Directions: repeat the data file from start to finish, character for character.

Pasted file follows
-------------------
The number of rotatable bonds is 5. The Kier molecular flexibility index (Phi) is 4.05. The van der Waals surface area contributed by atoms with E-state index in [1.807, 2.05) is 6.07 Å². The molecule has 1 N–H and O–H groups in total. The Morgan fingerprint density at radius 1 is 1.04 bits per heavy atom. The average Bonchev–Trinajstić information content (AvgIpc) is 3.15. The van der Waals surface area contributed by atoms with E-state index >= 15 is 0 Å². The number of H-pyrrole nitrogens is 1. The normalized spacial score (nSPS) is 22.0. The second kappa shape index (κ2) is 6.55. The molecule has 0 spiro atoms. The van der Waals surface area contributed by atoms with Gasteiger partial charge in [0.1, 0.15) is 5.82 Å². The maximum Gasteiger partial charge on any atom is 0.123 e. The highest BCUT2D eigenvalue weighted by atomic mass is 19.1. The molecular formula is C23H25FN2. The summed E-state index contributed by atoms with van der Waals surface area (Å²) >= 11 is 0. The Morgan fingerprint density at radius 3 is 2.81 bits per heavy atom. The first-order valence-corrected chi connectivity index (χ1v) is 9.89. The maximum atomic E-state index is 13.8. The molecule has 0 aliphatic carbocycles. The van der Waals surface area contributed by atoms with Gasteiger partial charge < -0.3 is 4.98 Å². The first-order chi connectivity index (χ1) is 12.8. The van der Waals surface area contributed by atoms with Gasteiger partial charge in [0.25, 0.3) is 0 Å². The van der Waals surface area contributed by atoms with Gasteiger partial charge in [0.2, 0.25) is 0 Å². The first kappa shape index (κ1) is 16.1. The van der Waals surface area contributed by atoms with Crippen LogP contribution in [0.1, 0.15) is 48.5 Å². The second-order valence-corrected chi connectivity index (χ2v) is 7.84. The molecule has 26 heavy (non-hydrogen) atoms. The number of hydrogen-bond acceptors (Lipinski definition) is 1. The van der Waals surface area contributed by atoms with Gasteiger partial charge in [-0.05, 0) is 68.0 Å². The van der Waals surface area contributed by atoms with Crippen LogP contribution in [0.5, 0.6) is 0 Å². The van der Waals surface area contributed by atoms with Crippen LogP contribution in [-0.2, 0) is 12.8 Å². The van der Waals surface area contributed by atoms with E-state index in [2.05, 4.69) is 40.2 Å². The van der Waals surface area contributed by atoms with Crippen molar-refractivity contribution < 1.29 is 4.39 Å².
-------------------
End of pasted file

The number of rotatable bonds is 5. The Kier molecular flexibility index (Phi) is 4.05. The van der Waals surface area contributed by atoms with E-state index in [1.807, 2.05) is 6.07 Å². The molecule has 1 N–H and O–H groups in total. The Morgan fingerprint density at radius 1 is 1.04 bits per heavy atom. The average Bonchev–Trinajstić information content (AvgIpc) is 3.15. The van der Waals surface area contributed by atoms with E-state index >= 15 is 0 Å². The number of H-pyrrole nitrogens is 1. The normalized spacial score (nSPS) is 22.0. The second kappa shape index (κ2) is 6.55. The molecule has 0 spiro atoms. The van der Waals surface area contributed by atoms with Gasteiger partial charge in [0.1, 0.15) is 5.82 Å². The maximum Gasteiger partial charge on any atom is 0.123 e. The highest BCUT2D eigenvalue weighted by atomic mass is 19.1. The molecular formula is C23H25FN2. The summed E-state index contributed by atoms with van der Waals surface area (Å²) >= 11 is 0. The Morgan fingerprint density at radius 3 is 2.81 bits per heavy atom. The first-order valence-corrected chi connectivity index (χ1v) is 9.89. The maximum atomic E-state index is 13.8. The molecule has 0 aliphatic carbocycles. The van der Waals surface area contributed by atoms with Gasteiger partial charge < -0.3 is 4.98 Å². The first-order chi connectivity index (χ1) is 12.8. The van der Waals surface area contributed by atoms with Gasteiger partial charge in [0.25, 0.3) is 0 Å². The van der Waals surface area contributed by atoms with Gasteiger partial charge in [0.2, 0.25) is 0 Å². The first kappa shape index (κ1) is 16.1. The van der Waals surface area contributed by atoms with Crippen LogP contribution in [0.1, 0.15) is 48.5 Å². The second-order valence-corrected chi connectivity index (χ2v) is 7.84. The molecule has 26 heavy (non-hydrogen) atoms. The number of hydrogen-bond acceptors (Lipinski definition) is 1. The van der Waals surface area contributed by atoms with Gasteiger partial charge in [-0.05, 0) is 68.0 Å². The van der Waals surface area contributed by atoms with Crippen LogP contribution in [0.5, 0.6) is 0 Å². The van der Waals surface area contributed by atoms with Crippen LogP contribution in [-0.2, 0) is 12.8 Å². The van der Waals surface area contributed by atoms with E-state index in [2.05, 4.69) is 40.2 Å². The van der Waals surface area contributed by atoms with Crippen molar-refractivity contribution < 1.29 is 4.39 Å².